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Running head: CONFLICT RESOLUTION 1 Conflict Resolution in the Perioperative Setting Danielle Tharp Chamberlain College of Nursing NR447: Collaborative Healthcare March 2018
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CONFLICT RESOLUTION 2 Conflict Resolution in the Perioperative Setting As healthcare professionals we must learn to deal with conflict on daily basis, it is vital to quality care and improved patient outcomes. Conflict can take away time and energy that should’ve been spent on the patient. Taking this crucial time away from the patient can ultimately lead to neglect or even harm to the patient. Collaboration is frequently used during a conflict to reach an agreement, which is often true of the nurse-physician collaboration. In an ideal world the nurse-physician relationship should always use collaboration in their interactions with one another. However, the nurse-physician relationship is complex and not always that simple. Each person may come from a different point of view, have confusion about their roles or even in some cases there is a certain amount of competition. According to The Institute for Safe Medication Practices (2014), disruptive and intimidating behaviors can foster medical errors, increase cost of care, cause staff to seek new positions in another unit or at another hospital, and it can contribute to poor patient outcomes and to preventable adverse outcomes. Ultimately, the goal should always be about what is the best for the patient and not the staff or physician. The Conflict The most common conflict we have in the operating room is disruptive behavior from some of our surgeons. It is well known within the department who the difficult surgeons are, because no one wants to work with them. Recently, one of our older general surgeons had a full day of surgeries booked, and one of the surgeries posted was an axillary lymph node dissection on the left. This older surgeon is known all over for just how difficult he can be and has developed quite the reputation. He has been caught yelling at staff, throwing instruments, bullying the staff into getting what he wants, and will snap when you ask him a question about his case. Even though the posting sheet says it’s on the left side that can always change when we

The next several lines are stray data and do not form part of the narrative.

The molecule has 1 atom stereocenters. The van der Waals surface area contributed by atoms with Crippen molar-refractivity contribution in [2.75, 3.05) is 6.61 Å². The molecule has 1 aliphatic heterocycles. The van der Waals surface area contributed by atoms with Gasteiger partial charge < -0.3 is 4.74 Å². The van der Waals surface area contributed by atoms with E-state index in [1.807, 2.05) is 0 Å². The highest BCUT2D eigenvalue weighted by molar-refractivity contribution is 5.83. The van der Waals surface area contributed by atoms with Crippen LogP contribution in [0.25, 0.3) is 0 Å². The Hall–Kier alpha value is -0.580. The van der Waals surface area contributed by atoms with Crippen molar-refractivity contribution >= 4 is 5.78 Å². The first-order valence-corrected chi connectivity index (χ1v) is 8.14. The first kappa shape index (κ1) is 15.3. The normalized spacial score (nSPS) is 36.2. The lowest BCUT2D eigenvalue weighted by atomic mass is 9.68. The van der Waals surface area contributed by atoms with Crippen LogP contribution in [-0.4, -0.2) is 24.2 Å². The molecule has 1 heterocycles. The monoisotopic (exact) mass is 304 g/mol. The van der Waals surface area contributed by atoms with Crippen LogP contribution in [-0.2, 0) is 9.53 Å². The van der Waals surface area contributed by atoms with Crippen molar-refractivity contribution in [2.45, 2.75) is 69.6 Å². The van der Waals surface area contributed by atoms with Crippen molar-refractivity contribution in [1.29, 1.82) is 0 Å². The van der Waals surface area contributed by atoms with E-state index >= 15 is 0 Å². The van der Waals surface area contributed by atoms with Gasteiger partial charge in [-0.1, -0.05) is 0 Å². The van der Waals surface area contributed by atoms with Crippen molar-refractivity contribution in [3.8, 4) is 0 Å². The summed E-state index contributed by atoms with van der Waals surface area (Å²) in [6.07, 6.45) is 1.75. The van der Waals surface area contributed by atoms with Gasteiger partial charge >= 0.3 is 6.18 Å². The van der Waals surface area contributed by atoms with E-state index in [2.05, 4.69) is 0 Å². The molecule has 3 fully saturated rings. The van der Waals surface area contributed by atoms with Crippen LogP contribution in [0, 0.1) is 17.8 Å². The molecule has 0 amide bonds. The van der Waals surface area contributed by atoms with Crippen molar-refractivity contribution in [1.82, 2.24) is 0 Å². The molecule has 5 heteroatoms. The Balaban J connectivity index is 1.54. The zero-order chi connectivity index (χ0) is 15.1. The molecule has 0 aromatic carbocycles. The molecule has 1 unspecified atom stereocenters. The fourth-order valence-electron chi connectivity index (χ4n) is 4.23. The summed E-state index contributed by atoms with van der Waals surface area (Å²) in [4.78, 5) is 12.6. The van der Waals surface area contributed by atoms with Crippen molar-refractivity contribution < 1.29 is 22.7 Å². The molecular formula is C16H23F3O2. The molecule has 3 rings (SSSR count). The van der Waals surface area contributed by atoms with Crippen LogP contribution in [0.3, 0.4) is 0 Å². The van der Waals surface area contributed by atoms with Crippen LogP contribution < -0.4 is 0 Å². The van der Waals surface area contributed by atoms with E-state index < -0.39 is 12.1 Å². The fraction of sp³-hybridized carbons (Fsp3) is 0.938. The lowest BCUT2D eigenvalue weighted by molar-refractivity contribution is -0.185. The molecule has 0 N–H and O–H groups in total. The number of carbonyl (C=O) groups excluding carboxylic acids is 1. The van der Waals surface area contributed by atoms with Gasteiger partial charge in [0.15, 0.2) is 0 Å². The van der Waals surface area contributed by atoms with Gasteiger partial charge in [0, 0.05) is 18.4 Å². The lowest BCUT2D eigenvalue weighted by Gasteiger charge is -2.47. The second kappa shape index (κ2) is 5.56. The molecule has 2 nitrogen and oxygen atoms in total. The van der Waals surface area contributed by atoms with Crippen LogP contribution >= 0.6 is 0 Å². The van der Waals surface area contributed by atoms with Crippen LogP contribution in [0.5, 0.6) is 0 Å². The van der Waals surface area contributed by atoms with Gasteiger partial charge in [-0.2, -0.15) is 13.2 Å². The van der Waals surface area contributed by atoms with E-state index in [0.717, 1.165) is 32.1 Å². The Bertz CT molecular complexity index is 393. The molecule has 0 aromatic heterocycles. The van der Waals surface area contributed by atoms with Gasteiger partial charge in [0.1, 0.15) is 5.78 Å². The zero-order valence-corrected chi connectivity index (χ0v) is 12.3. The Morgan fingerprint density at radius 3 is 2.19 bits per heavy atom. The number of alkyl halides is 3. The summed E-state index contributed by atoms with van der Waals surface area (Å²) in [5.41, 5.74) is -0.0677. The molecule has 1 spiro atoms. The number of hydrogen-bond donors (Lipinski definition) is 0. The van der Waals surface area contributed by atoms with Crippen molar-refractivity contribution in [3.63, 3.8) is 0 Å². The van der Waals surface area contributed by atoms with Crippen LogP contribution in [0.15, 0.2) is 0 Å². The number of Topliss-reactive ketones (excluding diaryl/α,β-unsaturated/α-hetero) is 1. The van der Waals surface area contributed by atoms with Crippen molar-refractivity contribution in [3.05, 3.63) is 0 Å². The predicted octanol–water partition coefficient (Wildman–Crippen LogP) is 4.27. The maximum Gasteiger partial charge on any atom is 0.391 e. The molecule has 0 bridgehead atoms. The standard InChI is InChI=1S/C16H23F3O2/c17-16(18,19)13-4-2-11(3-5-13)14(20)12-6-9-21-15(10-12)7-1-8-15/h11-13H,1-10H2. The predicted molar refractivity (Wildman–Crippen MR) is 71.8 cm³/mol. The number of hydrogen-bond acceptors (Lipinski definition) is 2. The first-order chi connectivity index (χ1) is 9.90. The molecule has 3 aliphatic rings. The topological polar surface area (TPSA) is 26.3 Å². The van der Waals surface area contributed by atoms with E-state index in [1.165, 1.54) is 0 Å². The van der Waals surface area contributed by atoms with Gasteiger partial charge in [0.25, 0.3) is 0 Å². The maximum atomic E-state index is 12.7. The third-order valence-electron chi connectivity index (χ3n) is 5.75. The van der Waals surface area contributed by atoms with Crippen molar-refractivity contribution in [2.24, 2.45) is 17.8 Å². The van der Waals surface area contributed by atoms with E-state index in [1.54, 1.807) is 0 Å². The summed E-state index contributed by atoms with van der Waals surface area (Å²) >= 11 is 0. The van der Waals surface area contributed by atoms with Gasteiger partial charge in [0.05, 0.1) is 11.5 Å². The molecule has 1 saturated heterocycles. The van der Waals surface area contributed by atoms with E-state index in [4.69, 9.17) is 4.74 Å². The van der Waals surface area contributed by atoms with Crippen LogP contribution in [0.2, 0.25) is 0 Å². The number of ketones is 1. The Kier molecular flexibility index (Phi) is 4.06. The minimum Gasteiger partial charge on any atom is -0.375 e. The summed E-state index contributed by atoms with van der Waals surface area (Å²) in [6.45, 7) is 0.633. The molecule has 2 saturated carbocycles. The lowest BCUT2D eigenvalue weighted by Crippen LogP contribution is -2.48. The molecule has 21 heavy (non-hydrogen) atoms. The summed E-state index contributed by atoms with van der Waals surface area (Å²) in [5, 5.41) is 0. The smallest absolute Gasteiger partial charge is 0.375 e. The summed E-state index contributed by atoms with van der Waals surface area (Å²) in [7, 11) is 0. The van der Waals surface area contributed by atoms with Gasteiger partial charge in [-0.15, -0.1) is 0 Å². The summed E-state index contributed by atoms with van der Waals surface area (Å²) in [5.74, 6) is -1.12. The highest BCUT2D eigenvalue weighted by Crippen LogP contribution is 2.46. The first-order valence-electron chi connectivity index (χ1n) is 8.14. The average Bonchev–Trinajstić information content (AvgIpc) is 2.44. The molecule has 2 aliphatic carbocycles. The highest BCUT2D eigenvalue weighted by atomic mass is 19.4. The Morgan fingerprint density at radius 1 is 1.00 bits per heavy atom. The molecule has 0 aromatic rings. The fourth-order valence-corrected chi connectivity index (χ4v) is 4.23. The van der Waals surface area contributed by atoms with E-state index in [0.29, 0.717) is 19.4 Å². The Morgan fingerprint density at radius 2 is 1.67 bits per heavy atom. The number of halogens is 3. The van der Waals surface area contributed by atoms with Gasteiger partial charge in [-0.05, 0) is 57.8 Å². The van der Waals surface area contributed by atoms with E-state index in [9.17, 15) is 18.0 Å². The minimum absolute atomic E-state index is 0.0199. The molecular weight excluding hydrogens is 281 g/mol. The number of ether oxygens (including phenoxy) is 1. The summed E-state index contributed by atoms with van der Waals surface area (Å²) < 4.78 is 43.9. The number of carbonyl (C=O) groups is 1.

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CONFLICT RESOLUTION 3 go over to the prep room and read what has been written on the consent by the surgeon. In addition, before any patient comes back to the operating room the surgeon must write an interval history & physical and mark the patient if laterality is involved, anesthesia must write a pre- procedure note, there must be an original history & physical within 30 days, and labs drawn within 90 days. The nurse who had this surgeon’s room for the day came to the prep room to get her patient for the left axillary lymph node dissection and noted upon arrival that the patient was marked on the left axilla and that the consent stated the left side was to be operated on. The nurse interviewed the patient and the patient stated it was her left side that would be operated on.
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